[SoundStage!]Paradise with James Saxon
Back Issue Article
December 1998

Non-Reviewer's Choice

December is when audio writers bestow gifts of praise upon deserving hi-fi components. Whether the procedure designates "Components of the Year," or "Top Picks of 199X," the singling out of certain equipment is a newsworthy exercise. It also gives hi-fi reviewers a feeling of kingship, of noblesse oblige, of papal generosity. As a non-reviewer, I am excluded from the pleasures of audio praise-giving. At least, no one ever sends me a ballot.

This will hardly deter me from picking a personal list of worthy products for 1998. However, in the interest of fair play, I will forego mentioning equipment which yours truly imports and sells. For instance, I will not say how much I enjoyed the Audio Research VT200. This monster of a stereo tube amplifier is the second-most powerful-sounding amp I have had at Casa Saxon. One Saturday afternoon a group of symphony lovers regaled me with large orchestral pieces at 105dB peaks for four hours. My ears were numb for days, but the VT200 sounded as if it were loafing the whole time. This beast is one heck of a cone-pusher. List price, $8995. Buy it here.

Nor will I mention the Genesis APM-1 loudspeaker, which sports an active crossover and a self-powered subwoofer. I think this design points the way for loudspeakers of the future. The most difficult part of the frequency spectrum to get "right" are the two and a half octaves from 20 cycles to 120 cycles. Either the loudspeaker can’t produce this range accurately, or the listener’s room turns it into a nightmare of peaks and valleys. The flexibility provided by the APM-1’s bass and crossover adjustments enables speaker to fit into almost any room or setting. I also appreciate the non-intrusive way the electronic crossover connects via speaker cables from the main system amplifier. Because the amplifier doesn’t "see" the crossover in the signal path, the upper frequencies emerge from the speaker’s drivers unscathed by extra circuitry. Add the excellent build quality, huge soundstage(!) and tremendous dynamics, and I think the Genesis APM-1 is bargain-priced at $9500. We have it in stock.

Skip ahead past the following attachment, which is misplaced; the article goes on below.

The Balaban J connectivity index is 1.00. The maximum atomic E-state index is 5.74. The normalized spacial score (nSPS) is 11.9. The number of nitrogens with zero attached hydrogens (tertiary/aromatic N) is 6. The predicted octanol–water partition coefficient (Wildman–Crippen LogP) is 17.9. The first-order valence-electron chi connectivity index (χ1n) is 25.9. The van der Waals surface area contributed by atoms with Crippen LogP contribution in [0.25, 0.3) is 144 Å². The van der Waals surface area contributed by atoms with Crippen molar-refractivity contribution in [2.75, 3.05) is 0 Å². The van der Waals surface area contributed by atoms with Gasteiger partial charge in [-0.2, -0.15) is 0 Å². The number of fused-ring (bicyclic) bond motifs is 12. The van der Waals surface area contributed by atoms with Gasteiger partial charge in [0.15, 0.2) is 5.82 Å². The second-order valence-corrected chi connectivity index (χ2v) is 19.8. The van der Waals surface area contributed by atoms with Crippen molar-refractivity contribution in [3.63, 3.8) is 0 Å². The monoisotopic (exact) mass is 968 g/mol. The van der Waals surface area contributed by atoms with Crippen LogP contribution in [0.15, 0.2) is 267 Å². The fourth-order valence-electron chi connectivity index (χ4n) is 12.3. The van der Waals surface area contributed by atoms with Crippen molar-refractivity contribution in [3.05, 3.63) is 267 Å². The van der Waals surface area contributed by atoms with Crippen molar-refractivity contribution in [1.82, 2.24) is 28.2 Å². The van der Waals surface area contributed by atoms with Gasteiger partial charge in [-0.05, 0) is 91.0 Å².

Finally, I will keep to myself the remarkable new Mark Levinson No.360S 24-bit/96kHz digital processor, which redefines the sound of 16-bit compact discs. The wealth of harmonic definition, inner detail and natural-sounding bass even now awaiting excavation from the aluminum pits is astounding. With the aid of a low-jitter transport like the Theta Jade (available at $2495), or the ML No.37 ($4000 -- sold out), the No.360S makes one’s CD collection sound as if it has been re-mastered by Keith Johnson on all-tube electronics and pressed to JVC XRCD standards. The Mark Levinson No.360S doesn’t just move the goal posts of digital playback. It rips them out of the ground and moves them to a new stadium across town. US list price is $6995. Se habla español.

On the contrary, rather than indulge in obvious conflict-of-interest nominations, I have instead chosen the high road. Non-Reviewer Choice consists of products in which I do not have a financial stake. Some of the items are commercially available, but the high road does not extend to my disclosing where. The Paradise Awards list for 1998 includes:

Shun Mook Mpingo Discs – A three-piece set of these ebony wonders sells for $150 and two sets are needed for loudspeakers. However, because of the way they layer and separate the sound of instruments when aligned atop the Genesis APM-1 or the Merlin VSM-SE loudspeakers, the Mpingos are now an indispensable part of my stereo system.

Paradise Pen and Pencil Holder – This a decorative box manufactured in Paradise of Cocobolo, a rare native hardwood. It is sold at souvenir shops for executive gift-giving. Friend Henry gave me a couple of these boxes, not to keep pens in like a sane person would do, but rather to audition as resonance devices on top of components. After "listening" to these boxes, I have to concede that with certain gear, e.g. Audio Research LS25 preamplifier ($4995) and Muse DAC2 ($1700), the Pen and Pencil Holders make a difference -- not as pronounced as the changes wrought by Mpingo discs, but no one ever gives Mpingo discs at the office. If your company is about to order Christmas gifts, try to convince them to buy you a Cocobolo box for your writing needs. Then take it home and play with it.

Decware Diffusers – Last year, a manufacturer of room diffusers sold DIY blue-prints by mail-order via the Internet. The cost to order diffusers from the factory was about $350 each; the blue-prints sold for $65. A local entrepreneur ordered prints and engaged friend Carlos to produce them in his furniture factory. Since Carlos is a fellow audiophile and a great customer, I saw merit in buying diffusers locally. I now have five bookshelf-sized diffusers and two corner bass traps in my room. The seven pieces cost $1000 less than importing them would have. I hope the diffuser designer made a lot of money selling the instructions, although I think it was a mistake to do so. I have not seen them advertised for sale on the Internet lately. Despite the efficacy of the SWALS, DWALS and CWALS, as they are termed, the Argent Room Lens ($1150 for set of three) are still a part of the listening setup. I realize that having the Room Lens in the same room with diffusers is a no-no, but I can’t part with either treatment. The Room Lens please the eye, as well as the ear -- my sonic sentinels.